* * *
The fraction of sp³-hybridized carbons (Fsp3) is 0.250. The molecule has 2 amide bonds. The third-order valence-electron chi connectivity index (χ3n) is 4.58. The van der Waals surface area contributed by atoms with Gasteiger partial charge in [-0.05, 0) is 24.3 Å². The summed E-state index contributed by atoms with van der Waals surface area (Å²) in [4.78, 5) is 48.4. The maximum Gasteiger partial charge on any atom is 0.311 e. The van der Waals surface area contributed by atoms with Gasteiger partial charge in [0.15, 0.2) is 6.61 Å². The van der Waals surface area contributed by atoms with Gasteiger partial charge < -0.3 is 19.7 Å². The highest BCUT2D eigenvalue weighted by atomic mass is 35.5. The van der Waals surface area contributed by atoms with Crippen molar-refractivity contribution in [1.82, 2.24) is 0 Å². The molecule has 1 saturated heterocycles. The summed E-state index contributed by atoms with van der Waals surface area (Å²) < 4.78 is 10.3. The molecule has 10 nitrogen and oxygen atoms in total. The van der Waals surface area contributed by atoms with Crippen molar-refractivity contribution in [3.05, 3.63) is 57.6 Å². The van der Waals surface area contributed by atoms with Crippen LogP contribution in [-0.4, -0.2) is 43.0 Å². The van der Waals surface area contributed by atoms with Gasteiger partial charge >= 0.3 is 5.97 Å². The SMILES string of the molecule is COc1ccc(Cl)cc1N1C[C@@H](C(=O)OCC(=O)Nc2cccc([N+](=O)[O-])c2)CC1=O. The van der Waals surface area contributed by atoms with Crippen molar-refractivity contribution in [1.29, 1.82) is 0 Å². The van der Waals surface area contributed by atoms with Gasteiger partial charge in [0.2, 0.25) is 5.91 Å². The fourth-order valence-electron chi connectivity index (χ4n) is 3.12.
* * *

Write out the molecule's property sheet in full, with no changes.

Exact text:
The fraction of sp³-hybridized carbons (Fsp3) is 0.250. The molecule has 2 amide bonds. The third-order valence-electron chi connectivity index (χ3n) is 4.58. The van der Waals surface area contributed by atoms with Gasteiger partial charge in [-0.05, 0) is 24.3 Å². The summed E-state index contributed by atoms with van der Waals surface area (Å²) in [4.78, 5) is 48.4. The maximum Gasteiger partial charge on any atom is 0.311 e. The van der Waals surface area contributed by atoms with Gasteiger partial charge in [0.15, 0.2) is 6.61 Å². The van der Waals surface area contributed by atoms with Gasteiger partial charge < -0.3 is 19.7 Å². The highest BCUT2D eigenvalue weighted by atomic mass is 35.5. The van der Waals surface area contributed by atoms with Crippen molar-refractivity contribution in [1.82, 2.24) is 0 Å². The molecule has 1 saturated heterocycles. The summed E-state index contributed by atoms with van der Waals surface area (Å²) < 4.78 is 10.3. The molecule has 10 nitrogen and oxygen atoms in total. The van der Waals surface area contributed by atoms with Crippen molar-refractivity contribution in [3.05, 3.63) is 57.6 Å². The van der Waals surface area contributed by atoms with Crippen LogP contribution in [-0.4, -0.2) is 43.0 Å². The van der Waals surface area contributed by atoms with Gasteiger partial charge >= 0.3 is 5.97 Å². The SMILES string of the molecule is COc1ccc(Cl)cc1N1C[C@@H](C(=O)OCC(=O)Nc2cccc([N+](=O)[O-])c2)CC1=O. The van der Waals surface area contributed by atoms with Crippen molar-refractivity contribution in [1.29, 1.82) is 0 Å². The van der Waals surface area contributed by atoms with Gasteiger partial charge in [0.2, 0.25) is 5.91 Å². The fourth-order valence-electron chi connectivity index (χ4n) is 3.12.